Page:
24. Not long ago John you posted a link to a book by Paul-Gordon Chandler called "Pilgrims of Christ on the Muslim Road." Have you read it?

    I think the value of this book goes beyond how Mazhar Mallouhi lives his descipleship with Christ among Muslims. It is an example of the living religion of the spirit vs. the dead religion of authority.

    It seems periodically that Jesus' Spirit of Truth quickens humanity to seek after the living religion of Jesus, which was based upon a personal spiritual experience of living in the presence of God, and that this ever finds itself oppossed by those who elevate the religion of authority based upon mere intellectual assent to propositional dogma above the religion of the living experience of finding God personally, for oneself, by oneself, through living faith, and thereby being transformed and learning to live in the presence of God.

  25. Embodying the Spirituality of Christ

    Living In the Presence of God

    In reading the Gospels, Mazhar sees Christ as someone who naturally lived in and embodied the presence of God as he journeyed throughout Palestine. Interestingly, this is quite similar to a Muslim's understanding of prayer, for to a Muslim, prayer to God can take place anywhere--in the street, on the sidewalk, in a field, at a football match, and son on.... In this sense, Mazhar embodies a unique display of spirituality in his following of Christ: one that is very akin to Brother Lawrence's "practicing the presence of God at all times." Mazhar takes a "God view" of life, and brings God into all of life quite spontaneously. He sees his faith in Christ as a way of living out his life, and desires to display to all the beauty of Christ. It is fascinating to watch him talking about the sweetness of Christ to those gathered around him in Arab cafes, as he puffs on a water pipe and fingers his prayer beads. An avid walker, Mazhar prays while walking, and describes prayer as living in a continual listening disposition toward God. In this sense, he sees prayer as essentially attempting to participate in God's will--which more often than not he believes will involve him directly in the answering of the prayer request. (Chandler 2007: 139)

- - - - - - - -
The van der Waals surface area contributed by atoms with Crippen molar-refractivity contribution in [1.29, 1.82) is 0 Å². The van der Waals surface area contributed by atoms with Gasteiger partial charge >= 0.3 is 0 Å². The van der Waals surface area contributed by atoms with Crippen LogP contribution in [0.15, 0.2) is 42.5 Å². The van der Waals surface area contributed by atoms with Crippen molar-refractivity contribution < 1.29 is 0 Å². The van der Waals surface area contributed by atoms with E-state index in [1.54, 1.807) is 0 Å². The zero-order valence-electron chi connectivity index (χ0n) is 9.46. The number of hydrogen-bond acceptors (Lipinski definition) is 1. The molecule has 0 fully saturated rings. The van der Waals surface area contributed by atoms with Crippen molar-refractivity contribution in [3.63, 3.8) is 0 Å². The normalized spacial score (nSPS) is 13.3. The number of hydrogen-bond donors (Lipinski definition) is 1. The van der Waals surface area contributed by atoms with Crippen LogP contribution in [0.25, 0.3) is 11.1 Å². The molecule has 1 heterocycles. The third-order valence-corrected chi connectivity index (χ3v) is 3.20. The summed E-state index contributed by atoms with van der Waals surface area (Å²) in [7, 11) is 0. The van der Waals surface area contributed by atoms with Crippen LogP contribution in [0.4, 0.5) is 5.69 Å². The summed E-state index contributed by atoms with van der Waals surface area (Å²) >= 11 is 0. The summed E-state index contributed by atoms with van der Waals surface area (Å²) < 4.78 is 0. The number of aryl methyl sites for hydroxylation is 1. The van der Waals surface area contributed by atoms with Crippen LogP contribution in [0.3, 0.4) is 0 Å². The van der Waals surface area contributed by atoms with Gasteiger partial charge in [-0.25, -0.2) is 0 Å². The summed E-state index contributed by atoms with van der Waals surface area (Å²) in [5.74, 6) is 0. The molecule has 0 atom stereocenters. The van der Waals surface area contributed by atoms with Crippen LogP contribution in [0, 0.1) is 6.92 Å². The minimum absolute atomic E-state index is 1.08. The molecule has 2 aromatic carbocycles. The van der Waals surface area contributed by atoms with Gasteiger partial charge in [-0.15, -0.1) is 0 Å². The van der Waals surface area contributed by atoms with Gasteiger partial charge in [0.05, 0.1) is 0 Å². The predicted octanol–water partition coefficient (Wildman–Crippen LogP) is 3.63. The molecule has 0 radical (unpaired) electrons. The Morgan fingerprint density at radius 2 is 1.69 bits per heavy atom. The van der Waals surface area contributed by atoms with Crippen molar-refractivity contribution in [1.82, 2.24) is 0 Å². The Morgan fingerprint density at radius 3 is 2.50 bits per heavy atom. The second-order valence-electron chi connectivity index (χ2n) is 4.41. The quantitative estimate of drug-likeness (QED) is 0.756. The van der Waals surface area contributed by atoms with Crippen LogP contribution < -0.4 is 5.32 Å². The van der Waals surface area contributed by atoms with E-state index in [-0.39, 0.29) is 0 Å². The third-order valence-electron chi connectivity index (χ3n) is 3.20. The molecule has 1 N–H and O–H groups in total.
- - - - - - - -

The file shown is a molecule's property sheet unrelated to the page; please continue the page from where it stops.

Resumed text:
(....) Today his spiritual interaction is largely with those focused on seeking harmony and who are interested in getting closer to Nabi Isa (Teacher Jesus), and experiencing him as someone whom they desire to have become more a part of their lives. In his embracing of greater and greater mystery throughout his own spiritual pilgrimage, he needs fewer answers to the more complex questions of life. (Chandler 2007: 139)

    When Mazhar is asked by Muslims if he is a "missionary" (due to his passion of sharing about "his Master" with them), he asks them in response, "Are you a missionary?" When a Muslim asks him what he means by that question, Mazhar says, "Well, you have a shahada don't you? [The shahada is the statement of belief that all Muslims recite out loud daily: "There is no God but God, and Muhammad is His Prophet."] Well, when you confess the shahada and tell others about it, does that make you a missionary? I too have a shahada, and I must talk about it with others. Does that make me a missionary?" (Chandler 2007: 141)

    We do not love our fellows in abstraction; one cannot approach one’s brother in humility and love them in action and begin a farcical dialogue by insulting and denigrating that which they hold as most dear by pushing on them a “negative essential belief statement” that “Muhammad is not a prophet of God,” which is to insult that which they hold most precious, the shahada. We see most clearly the stark difference between these two approaches; one based upon the religion of the Spirit of Truth, the other based upon the religions of authority and the man-made dogmas and doctrines which require little more than intellectual assent.